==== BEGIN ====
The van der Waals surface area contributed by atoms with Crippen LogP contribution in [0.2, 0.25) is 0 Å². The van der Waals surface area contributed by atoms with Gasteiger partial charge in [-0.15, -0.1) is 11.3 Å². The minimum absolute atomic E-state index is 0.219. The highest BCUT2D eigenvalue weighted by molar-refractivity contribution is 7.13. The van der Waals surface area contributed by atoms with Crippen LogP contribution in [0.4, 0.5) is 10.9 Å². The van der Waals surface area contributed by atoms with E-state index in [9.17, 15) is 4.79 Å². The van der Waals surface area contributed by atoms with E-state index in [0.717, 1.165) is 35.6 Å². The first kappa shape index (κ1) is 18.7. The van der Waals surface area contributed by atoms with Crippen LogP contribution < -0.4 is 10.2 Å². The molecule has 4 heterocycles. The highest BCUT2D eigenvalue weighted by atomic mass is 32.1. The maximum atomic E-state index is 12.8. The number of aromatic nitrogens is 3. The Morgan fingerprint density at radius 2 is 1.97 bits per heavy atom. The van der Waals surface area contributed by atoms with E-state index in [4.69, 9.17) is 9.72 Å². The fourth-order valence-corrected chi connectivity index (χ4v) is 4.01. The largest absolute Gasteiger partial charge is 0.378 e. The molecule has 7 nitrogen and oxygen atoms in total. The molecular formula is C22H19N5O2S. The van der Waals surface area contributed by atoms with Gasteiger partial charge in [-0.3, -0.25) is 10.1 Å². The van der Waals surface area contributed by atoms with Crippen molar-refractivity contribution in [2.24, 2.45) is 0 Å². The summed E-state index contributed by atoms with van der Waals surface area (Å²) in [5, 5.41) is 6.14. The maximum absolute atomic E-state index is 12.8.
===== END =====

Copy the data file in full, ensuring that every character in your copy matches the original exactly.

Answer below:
The van der Waals surface area contributed by atoms with Crippen LogP contribution in [0.2, 0.25) is 0 Å². The van der Waals surface area contributed by atoms with Gasteiger partial charge in [-0.15, -0.1) is 11.3 Å². The minimum absolute atomic E-state index is 0.219. The highest BCUT2D eigenvalue weighted by molar-refractivity contribution is 7.13. The van der Waals surface area contributed by atoms with Crippen LogP contribution in [0.4, 0.5) is 10.9 Å². The van der Waals surface area contributed by atoms with E-state index in [9.17, 15) is 4.79 Å². The van der Waals surface area contributed by atoms with E-state index in [0.717, 1.165) is 35.6 Å². The first kappa shape index (κ1) is 18.7. The van der Waals surface area contributed by atoms with Crippen LogP contribution < -0.4 is 10.2 Å². The molecule has 4 heterocycles. The highest BCUT2D eigenvalue weighted by atomic mass is 32.1. The maximum atomic E-state index is 12.8. The number of aromatic nitrogens is 3. The Morgan fingerprint density at radius 2 is 1.97 bits per heavy atom. The van der Waals surface area contributed by atoms with E-state index in [4.69, 9.17) is 9.72 Å². The fourth-order valence-corrected chi connectivity index (χ4v) is 4.01. The largest absolute Gasteiger partial charge is 0.378 e. The molecule has 7 nitrogen and oxygen atoms in total. The molecular formula is C22H19N5O2S. The van der Waals surface area contributed by atoms with Gasteiger partial charge in [-0.3, -0.25) is 10.1 Å². The van der Waals surface area contributed by atoms with Crippen molar-refractivity contribution in [2.24, 2.45) is 0 Å². The summed E-state index contributed by atoms with van der Waals surface area (Å²) in [5, 5.41) is 6.14. The maximum absolute atomic E-state index is 12.8.